Tuesday, June 1, 2010

What is Arbitrage?

My latest post, which happened to involve food, got more visits and acclaim than my typical posts.  In fact, one reader explicitly said that food based finance was more accessible.  So, let's try it again.

The term arbitrage is common in the finance industry.   Performing arbitrage is profiting from the variance in prices in the market.  Take the vanilla bean example in my last post.  Imagine that the big grocery store had a really liberal return policy, and they would let me "return" vanilla beans with or without the original container at the price of $16 for 2 (the price they sell them).  I could go to the local spice shop, buy 10 beans for $20, and then go sell them to the grocery store for $80.  I keep the $60 as profit and have successfully arbitraged. 

This helps explain why many stores require a receipt and/or original packaging to accept returns.


  1. okay, okay, thank you. BUT what's the actual application of this term? who actually does this?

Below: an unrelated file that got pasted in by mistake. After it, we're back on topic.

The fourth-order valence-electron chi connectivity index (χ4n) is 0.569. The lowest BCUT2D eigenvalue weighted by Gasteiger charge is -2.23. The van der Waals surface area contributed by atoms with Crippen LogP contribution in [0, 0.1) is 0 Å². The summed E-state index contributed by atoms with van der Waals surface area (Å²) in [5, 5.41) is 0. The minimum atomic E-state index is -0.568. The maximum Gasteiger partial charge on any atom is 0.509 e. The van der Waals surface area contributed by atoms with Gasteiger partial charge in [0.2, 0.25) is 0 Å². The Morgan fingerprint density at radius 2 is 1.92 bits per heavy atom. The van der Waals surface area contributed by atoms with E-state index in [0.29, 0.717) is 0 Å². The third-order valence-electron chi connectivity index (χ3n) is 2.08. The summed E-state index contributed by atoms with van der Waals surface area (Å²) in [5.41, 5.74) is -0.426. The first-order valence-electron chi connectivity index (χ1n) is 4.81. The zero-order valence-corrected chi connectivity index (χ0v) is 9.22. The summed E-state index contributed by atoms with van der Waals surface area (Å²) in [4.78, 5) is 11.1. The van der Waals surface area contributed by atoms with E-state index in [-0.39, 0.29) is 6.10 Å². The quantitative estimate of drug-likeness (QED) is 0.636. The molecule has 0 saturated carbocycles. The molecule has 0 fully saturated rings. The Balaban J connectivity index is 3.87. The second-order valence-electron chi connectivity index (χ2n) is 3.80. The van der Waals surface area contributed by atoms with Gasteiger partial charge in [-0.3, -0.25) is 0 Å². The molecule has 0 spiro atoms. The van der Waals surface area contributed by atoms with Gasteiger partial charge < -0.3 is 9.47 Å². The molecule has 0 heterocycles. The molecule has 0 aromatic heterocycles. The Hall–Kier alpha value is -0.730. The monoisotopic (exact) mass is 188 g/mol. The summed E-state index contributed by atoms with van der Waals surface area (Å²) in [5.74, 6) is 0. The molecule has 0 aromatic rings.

please also post soon and explain to me why i should invest my money. here's my reasoning: if i keep it in a savings account, it is safe and secure in there and nothing can happen to it. but if i invest it, maybe the great depression will come and my money will be gone and i'll have to wear cardboard boxes on my feet. your take?

  2. I actually used this term while chatting with my friends about options for our long distance baby shower. A friend suggested that I could return the items to the stores in MI and re-buy them in MA with coupons to get an additional discount. I said, "Hey, that's arbitrage!" I feel bound by ethical factors in this situation, but I wonder if that is realistic.